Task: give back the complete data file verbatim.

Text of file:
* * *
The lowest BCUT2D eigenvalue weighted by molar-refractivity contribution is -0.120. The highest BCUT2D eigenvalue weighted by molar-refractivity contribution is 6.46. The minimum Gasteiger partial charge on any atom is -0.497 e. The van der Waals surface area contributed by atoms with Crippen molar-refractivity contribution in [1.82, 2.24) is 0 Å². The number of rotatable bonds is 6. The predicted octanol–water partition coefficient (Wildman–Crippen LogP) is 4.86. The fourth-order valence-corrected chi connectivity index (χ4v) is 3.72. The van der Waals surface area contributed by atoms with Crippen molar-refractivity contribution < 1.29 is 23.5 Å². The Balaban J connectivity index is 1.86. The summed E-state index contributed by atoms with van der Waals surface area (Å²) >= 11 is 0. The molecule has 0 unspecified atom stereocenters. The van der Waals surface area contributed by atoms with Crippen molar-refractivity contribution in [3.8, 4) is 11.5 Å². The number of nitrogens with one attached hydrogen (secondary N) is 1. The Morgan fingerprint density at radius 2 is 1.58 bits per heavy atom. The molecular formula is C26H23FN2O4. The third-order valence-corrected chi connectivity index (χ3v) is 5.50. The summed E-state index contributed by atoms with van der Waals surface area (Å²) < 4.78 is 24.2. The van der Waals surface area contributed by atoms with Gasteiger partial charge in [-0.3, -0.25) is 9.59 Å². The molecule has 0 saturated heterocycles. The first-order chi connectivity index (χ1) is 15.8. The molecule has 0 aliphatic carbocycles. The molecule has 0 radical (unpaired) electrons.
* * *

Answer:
The lowest BCUT2D eigenvalue weighted by molar-refractivity contribution is -0.120. The highest BCUT2D eigenvalue weighted by molar-refractivity contribution is 6.46. The minimum Gasteiger partial charge on any atom is -0.497 e. The van der Waals surface area contributed by atoms with Crippen molar-refractivity contribution in [1.82, 2.24) is 0 Å². The number of rotatable bonds is 6. The predicted octanol–water partition coefficient (Wildman–Crippen LogP) is 4.86. The fourth-order valence-corrected chi connectivity index (χ4v) is 3.72. The van der Waals surface area contributed by atoms with Crippen molar-refractivity contribution < 1.29 is 23.5 Å². The Balaban J connectivity index is 1.86. The summed E-state index contributed by atoms with van der Waals surface area (Å²) >= 11 is 0. The molecule has 0 unspecified atom stereocenters. The van der Waals surface area contributed by atoms with Crippen molar-refractivity contribution in [3.8, 4) is 11.5 Å². The number of nitrogens with one attached hydrogen (secondary N) is 1. The Morgan fingerprint density at radius 2 is 1.58 bits per heavy atom. The molecular formula is C26H23FN2O4. The third-order valence-corrected chi connectivity index (χ3v) is 5.50. The summed E-state index contributed by atoms with van der Waals surface area (Å²) < 4.78 is 24.2. The van der Waals surface area contributed by atoms with Gasteiger partial charge in [-0.3, -0.25) is 9.59 Å². The molecule has 0 saturated heterocycles. The first-order chi connectivity index (χ1) is 15.8. The molecule has 0 aliphatic carbocycles. The molecule has 0 radical (unpaired) electrons.